Waiting. Perhaps the simplest and most difficult action we’re commanded is waiting. I don’t know if anything epitomizes our sin nature more than our natural response to waiting. We’re naturally prone to not wait. To not want to wait. To not seek to wait. More often than not, we believe or live as though we believe otherwise. Think of the times you’ve exclaimed, “I cannot wait!” in reference to an upcoming event or for somewhere you want to go or for something you want to do or for someone you want to see. But in the end, you waited, though you thought you could not.
Most of us have heard or been told at one time or another, Don’t just stand there, do something! But that’s not really walking in faith, is it? I think that waiting is often the greatest demand in walking in faith.
So much of the time, our experiences define our action in or our reaction to life’s situations instead of Scriptural truths defining our actions and reactions or instead of faith defining our actions or reactions in and to life’s situations. I find this is true more often than I would like to think by this stage in my life. I’d like to think I’d be “further along” by now—I surely thought this would be so, anyway. But, no. I’m still often like my little girl self who could not wait for an event or an accomplishment or a certain age. Even though all those things I couldn’t wait for have come to pass — and were, for the most part, very different than what I thought I couldn’t wait for. And, thankfully so.
Why then, are we instructed to wait? Why were the children of Israel instructed to wait? Why do we teach our children, over and over again, to wait? I think it’s bcz we and they would not choose what’s best, would not seek the Lord’s will, would not obey His directions were it not for the instruction and education that waiting provides. We’d not choose some of the methods He would use for our good and His glory–but in the end, they’re exactly what we’d choose had we all the facts in the beginning. This is the grace and mercy of God.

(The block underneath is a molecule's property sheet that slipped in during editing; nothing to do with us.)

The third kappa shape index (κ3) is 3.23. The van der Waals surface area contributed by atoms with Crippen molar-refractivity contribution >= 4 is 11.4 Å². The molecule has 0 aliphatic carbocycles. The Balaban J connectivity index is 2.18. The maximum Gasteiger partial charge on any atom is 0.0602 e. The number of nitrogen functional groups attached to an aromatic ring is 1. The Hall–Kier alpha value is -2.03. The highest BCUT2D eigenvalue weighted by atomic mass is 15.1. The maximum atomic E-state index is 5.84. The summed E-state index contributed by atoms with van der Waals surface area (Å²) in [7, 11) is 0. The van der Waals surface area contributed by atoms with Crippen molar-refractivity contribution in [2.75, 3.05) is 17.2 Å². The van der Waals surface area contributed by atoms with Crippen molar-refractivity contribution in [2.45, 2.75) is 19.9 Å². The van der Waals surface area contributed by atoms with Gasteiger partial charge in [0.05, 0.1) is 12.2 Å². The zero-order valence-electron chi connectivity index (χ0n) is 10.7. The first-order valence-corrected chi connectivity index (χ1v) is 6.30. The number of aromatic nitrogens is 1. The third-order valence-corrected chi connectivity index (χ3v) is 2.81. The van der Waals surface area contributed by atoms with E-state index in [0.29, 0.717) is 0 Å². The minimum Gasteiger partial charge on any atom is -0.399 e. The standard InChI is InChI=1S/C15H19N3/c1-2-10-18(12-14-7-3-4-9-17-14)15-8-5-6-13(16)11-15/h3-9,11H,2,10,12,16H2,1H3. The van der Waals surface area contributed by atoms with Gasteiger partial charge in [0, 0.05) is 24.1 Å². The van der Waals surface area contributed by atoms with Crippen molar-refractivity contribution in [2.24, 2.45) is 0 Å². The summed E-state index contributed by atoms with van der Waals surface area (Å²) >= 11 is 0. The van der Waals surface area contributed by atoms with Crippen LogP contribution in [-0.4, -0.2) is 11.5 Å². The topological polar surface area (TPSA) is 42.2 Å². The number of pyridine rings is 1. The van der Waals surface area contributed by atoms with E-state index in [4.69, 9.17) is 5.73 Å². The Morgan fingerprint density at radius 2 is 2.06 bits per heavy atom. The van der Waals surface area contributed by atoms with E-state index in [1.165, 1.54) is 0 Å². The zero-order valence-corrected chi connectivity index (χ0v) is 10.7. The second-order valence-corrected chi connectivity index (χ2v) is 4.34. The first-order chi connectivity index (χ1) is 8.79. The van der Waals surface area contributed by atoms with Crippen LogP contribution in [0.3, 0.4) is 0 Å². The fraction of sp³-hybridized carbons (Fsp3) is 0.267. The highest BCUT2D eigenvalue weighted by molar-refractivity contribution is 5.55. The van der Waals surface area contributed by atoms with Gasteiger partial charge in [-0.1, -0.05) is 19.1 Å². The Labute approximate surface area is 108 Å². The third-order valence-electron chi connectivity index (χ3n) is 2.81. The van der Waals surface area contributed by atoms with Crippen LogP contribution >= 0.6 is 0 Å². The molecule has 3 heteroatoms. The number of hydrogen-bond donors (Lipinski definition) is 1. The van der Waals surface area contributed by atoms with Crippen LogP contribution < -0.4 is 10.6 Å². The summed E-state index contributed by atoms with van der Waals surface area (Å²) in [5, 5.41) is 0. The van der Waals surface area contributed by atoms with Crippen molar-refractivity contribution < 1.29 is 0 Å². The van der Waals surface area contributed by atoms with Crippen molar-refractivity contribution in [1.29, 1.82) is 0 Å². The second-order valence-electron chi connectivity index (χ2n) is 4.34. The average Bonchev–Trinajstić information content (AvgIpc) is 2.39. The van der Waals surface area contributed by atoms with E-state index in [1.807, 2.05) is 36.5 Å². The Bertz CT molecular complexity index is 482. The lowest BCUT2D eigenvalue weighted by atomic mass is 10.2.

Some nineteen years ago, within a very short period of time, we needed to find a new place to live and thus began our search in earnest. We drove all over the place, searching, looking, hunting for the perfect home. And indeed, we thought we’d found it. But early one morning later that week, we were awakened by the Lord and impressed that it wasn’t the right home for us and we quickly ended the negotiation process. It was a Friday morning. We determined to wait — to wait on the Lord through the weekend and not do a thing about our eminent need. We prayed—and we knew the Lord had heard our prayer. We determined to wait on Him.
Monday came and through the course of the day, we looked for a home with an address we’d been given. We never found it and, in a bit of sinking despair, we were headed back to our house. On the way, I noticed an inconspicuous sign on a post, For Sale by Owner. I called the number, heard all the details about the home and even though we could not meet the criteria, I went along with our children and saw the home. It was just right. And within days, it was confirmed to us that it was just right.
Can God provide a table in the wilderness? Does He command us to stand still and wait and see what He will do? Yes, and yes. It’s not because it’s been my experience that this is true, though it is, it’s true because God commanded it to be so that it’s true. He hears us when we pray. He answers in His timing according to His plans and purposes. When we think He hasn’t answered, we think He hasn’t heard us. But that is not true—He hears because He is God, He knows all things, sees all things, hears all things. We so often rest on our experiences to prove God instead of resting on His promises to prove Himself. This, we know by faith, this we learn in waiting on Him. Waiting for Him.
As ye have therefore received Christ Jesus the Lord,
so walk ye in him: Rooted and built up in him,
and stablished in the faith, as ye have been taught,
abounding therein with thanksgiving.”